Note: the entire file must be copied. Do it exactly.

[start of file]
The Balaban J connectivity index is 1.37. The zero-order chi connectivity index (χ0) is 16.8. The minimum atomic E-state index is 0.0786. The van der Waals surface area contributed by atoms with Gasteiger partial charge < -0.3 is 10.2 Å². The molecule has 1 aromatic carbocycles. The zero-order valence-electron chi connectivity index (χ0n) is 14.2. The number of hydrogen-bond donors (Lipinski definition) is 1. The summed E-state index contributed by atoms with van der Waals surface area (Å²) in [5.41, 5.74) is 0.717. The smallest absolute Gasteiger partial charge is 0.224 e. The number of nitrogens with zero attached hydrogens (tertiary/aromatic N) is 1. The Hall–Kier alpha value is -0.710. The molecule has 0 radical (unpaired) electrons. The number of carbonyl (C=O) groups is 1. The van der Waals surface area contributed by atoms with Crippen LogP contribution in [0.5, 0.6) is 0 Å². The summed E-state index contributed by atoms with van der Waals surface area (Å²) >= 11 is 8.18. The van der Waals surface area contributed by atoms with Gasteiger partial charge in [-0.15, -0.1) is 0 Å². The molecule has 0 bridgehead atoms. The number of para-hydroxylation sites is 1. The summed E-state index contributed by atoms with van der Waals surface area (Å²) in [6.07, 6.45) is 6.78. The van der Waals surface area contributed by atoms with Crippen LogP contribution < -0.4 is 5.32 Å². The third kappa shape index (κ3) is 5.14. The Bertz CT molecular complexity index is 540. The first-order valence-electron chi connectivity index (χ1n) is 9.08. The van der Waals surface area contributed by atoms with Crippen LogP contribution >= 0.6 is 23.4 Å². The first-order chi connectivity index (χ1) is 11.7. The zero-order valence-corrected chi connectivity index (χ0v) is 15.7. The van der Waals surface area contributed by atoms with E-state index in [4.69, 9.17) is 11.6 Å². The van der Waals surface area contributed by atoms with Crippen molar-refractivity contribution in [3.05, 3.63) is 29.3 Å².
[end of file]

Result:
The Balaban J connectivity index is 1.37. The zero-order chi connectivity index (χ0) is 16.8. The minimum atomic E-state index is 0.0786. The van der Waals surface area contributed by atoms with Gasteiger partial charge < -0.3 is 10.2 Å². The molecule has 1 aromatic carbocycles. The zero-order valence-electron chi connectivity index (χ0n) is 14.2. The number of hydrogen-bond donors (Lipinski definition) is 1. The summed E-state index contributed by atoms with van der Waals surface area (Å²) in [5.41, 5.74) is 0.717. The smallest absolute Gasteiger partial charge is 0.224 e. The number of nitrogens with zero attached hydrogens (tertiary/aromatic N) is 1. The Hall–Kier alpha value is -0.710. The molecule has 0 radical (unpaired) electrons. The number of carbonyl (C=O) groups is 1. The van der Waals surface area contributed by atoms with Crippen LogP contribution in [0.5, 0.6) is 0 Å². The summed E-state index contributed by atoms with van der Waals surface area (Å²) >= 11 is 8.18. The van der Waals surface area contributed by atoms with Gasteiger partial charge in [-0.15, -0.1) is 0 Å². The molecule has 0 bridgehead atoms. The number of para-hydroxylation sites is 1. The summed E-state index contributed by atoms with van der Waals surface area (Å²) in [6.07, 6.45) is 6.78. The van der Waals surface area contributed by atoms with Crippen LogP contribution < -0.4 is 5.32 Å². The third kappa shape index (κ3) is 5.14. The Bertz CT molecular complexity index is 540. The first-order valence-electron chi connectivity index (χ1n) is 9.08. The van der Waals surface area contributed by atoms with Crippen LogP contribution >= 0.6 is 23.4 Å². The first-order chi connectivity index (χ1) is 11.7. The zero-order valence-corrected chi connectivity index (χ0v) is 15.7. The van der Waals surface area contributed by atoms with E-state index in [4.69, 9.17) is 11.6 Å². The van der Waals surface area contributed by atoms with Crippen molar-refractivity contribution in [3.05, 3.63) is 29.3 Å².